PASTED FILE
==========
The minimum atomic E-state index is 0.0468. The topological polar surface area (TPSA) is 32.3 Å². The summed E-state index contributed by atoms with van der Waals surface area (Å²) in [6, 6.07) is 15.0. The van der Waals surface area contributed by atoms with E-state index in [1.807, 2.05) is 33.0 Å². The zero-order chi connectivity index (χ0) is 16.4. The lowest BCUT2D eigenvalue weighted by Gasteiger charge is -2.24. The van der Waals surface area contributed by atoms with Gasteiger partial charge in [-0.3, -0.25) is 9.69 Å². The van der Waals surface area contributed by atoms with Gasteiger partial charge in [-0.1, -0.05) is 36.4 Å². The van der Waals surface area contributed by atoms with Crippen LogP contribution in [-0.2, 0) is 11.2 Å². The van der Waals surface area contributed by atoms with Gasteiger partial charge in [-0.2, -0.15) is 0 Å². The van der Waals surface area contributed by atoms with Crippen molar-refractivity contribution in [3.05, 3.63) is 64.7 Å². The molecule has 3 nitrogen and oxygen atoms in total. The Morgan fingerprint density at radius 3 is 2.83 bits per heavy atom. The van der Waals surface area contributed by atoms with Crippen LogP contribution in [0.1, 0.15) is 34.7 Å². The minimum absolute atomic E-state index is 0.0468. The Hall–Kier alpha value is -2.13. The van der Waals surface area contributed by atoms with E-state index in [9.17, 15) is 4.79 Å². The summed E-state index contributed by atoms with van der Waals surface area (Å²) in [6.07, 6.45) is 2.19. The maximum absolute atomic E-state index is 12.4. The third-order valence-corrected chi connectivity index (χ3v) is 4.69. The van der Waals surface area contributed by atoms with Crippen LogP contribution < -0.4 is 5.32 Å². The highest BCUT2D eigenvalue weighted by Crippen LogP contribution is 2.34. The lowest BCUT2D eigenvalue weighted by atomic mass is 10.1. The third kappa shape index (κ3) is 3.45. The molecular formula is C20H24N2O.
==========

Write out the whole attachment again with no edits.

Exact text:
The minimum atomic E-state index is 0.0468. The topological polar surface area (TPSA) is 32.3 Å². The summed E-state index contributed by atoms with van der Waals surface area (Å²) in [6, 6.07) is 15.0. The van der Waals surface area contributed by atoms with E-state index in [1.807, 2.05) is 33.0 Å². The zero-order chi connectivity index (χ0) is 16.4. The lowest BCUT2D eigenvalue weighted by Gasteiger charge is -2.24. The van der Waals surface area contributed by atoms with Gasteiger partial charge in [-0.3, -0.25) is 9.69 Å². The van der Waals surface area contributed by atoms with Gasteiger partial charge in [-0.1, -0.05) is 36.4 Å². The van der Waals surface area contributed by atoms with Crippen LogP contribution in [-0.2, 0) is 11.2 Å². The van der Waals surface area contributed by atoms with Gasteiger partial charge in [-0.2, -0.15) is 0 Å². The van der Waals surface area contributed by atoms with Crippen molar-refractivity contribution in [3.05, 3.63) is 64.7 Å². The molecule has 3 nitrogen and oxygen atoms in total. The Morgan fingerprint density at radius 3 is 2.83 bits per heavy atom. The van der Waals surface area contributed by atoms with Crippen LogP contribution in [0.1, 0.15) is 34.7 Å². The minimum absolute atomic E-state index is 0.0468. The Hall–Kier alpha value is -2.13. The van der Waals surface area contributed by atoms with E-state index in [9.17, 15) is 4.79 Å². The summed E-state index contributed by atoms with van der Waals surface area (Å²) in [6.07, 6.45) is 2.19. The maximum absolute atomic E-state index is 12.4. The third-order valence-corrected chi connectivity index (χ3v) is 4.69. The van der Waals surface area contributed by atoms with Crippen LogP contribution < -0.4 is 5.32 Å². The highest BCUT2D eigenvalue weighted by Crippen LogP contribution is 2.34. The lowest BCUT2D eigenvalue weighted by atomic mass is 10.1. The third kappa shape index (κ3) is 3.45. The molecular formula is C20H24N2O.